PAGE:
Calculation of thermophysical properties of nitrogen gas based on an ab initio intermolecular potential energy surface

R. Hellmann1, E. Bich1 and E. Vogel1

1Institute of Chemistry, University of Rostock, Rostock, Germany

Keywords: ab initio calculations
property: virial coefficients, transport properties
material: nitrogen

Advances in computer technology make it possible to determine the thermophysical properties of gases with high accuracy entirely from theory. For very low and very high temperatures and also for highly corrosive or toxic substances, ab initio computations represent a reasonable alternative to experiments to obtain accurate values for thermophysical properties.

The kinetic theory of gases can be utilized to predict the transport and relaxation properties of a gas directly from its intermolecular potential energy surface [1]. Based on a classical mechanical description of the intermolecular collision process, transport and relaxation properties of important gases such as methane [2,3], water vapor [4], and hydrogen sulfide [5] have already been computed in recent years. In most cases the deviations from the best experimental data were smaller than 1% for viscosity and thermal conductivity.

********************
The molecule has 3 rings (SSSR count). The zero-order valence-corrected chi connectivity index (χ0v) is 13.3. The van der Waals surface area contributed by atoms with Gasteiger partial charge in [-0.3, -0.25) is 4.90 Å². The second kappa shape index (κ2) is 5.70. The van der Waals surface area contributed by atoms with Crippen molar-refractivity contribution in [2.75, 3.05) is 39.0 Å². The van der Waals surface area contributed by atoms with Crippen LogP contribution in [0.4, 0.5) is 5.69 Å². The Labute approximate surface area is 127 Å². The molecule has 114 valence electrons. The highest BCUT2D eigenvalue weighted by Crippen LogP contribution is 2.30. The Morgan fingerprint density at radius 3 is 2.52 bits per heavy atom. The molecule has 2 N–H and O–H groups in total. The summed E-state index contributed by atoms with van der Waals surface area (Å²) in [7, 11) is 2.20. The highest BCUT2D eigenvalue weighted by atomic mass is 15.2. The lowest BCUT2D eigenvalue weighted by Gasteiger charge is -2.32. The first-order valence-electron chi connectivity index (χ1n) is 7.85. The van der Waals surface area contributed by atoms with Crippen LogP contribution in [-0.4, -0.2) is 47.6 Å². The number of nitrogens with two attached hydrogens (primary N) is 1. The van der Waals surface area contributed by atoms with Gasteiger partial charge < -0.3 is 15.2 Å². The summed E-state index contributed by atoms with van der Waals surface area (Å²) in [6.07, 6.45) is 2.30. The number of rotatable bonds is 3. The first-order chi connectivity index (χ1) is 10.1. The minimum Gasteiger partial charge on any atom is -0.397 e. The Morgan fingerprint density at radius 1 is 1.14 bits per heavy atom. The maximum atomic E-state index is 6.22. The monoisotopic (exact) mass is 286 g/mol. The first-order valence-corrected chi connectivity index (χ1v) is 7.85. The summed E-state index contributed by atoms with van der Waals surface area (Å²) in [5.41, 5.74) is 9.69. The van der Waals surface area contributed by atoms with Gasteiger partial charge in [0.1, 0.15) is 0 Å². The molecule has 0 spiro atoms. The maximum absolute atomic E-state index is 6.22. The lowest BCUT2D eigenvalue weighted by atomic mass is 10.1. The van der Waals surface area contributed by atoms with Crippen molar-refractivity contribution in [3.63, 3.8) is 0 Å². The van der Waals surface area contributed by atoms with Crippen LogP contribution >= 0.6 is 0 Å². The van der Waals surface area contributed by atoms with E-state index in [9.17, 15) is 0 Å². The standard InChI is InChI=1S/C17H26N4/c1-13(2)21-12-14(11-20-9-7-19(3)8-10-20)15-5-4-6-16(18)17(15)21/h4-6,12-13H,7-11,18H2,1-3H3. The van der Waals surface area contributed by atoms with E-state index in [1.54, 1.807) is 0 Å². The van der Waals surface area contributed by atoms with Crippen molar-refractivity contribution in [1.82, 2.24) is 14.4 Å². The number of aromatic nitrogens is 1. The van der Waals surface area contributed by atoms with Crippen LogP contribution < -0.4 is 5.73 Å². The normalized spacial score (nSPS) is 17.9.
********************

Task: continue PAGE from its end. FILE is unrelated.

Nitrogen gas is very important as a reference fluid and its thermophysical properties are very accurately known from experiments at temperatures not too far away from ambient temperature. However, at higher temperatures the reliability of the experimental data decreases generally, whereas for such conditions thermophysical properties computed from theory retain their accuracy. Therefore, we have computed an intermolecular potential energy surface for two nitrogen molecules based on high-level quantum-mechanical ab initio methods. Results for viscosity and thermal conductivity as well as for the second and third pressure virial coefficients will be presented. The uncertainties of the calculated values for the transport properties are estimated to be less than 0.5% for temperatures up to 2000 K.

  1. A.S. Dickinson, R. Hellmann, E. Bich, E. Vogel, Phys. Chem. Chem. Phys. 9, 2836 (2007)

  2. R. Hellmann, E. Bich, E. Vogel, A.S. Dickinson, V. Vesovic, J. Chem. Phys. 129, 064302 (2008)

  3. R. Hellmann, E. Bich, E. Vogel, A.S. Dickinson, V. Vesovic, J. Chem. Phys. 130, 124309 (2009)

  4. R. Hellmann, E. Bich, E. Vogel, A.S. Dickinson, V. Vesovic, J. Chem. Phys. 131, 014303 (2009)

  5. R. Hellmann, E. Bich, E. Vogel, V. Vesovic, in preparation

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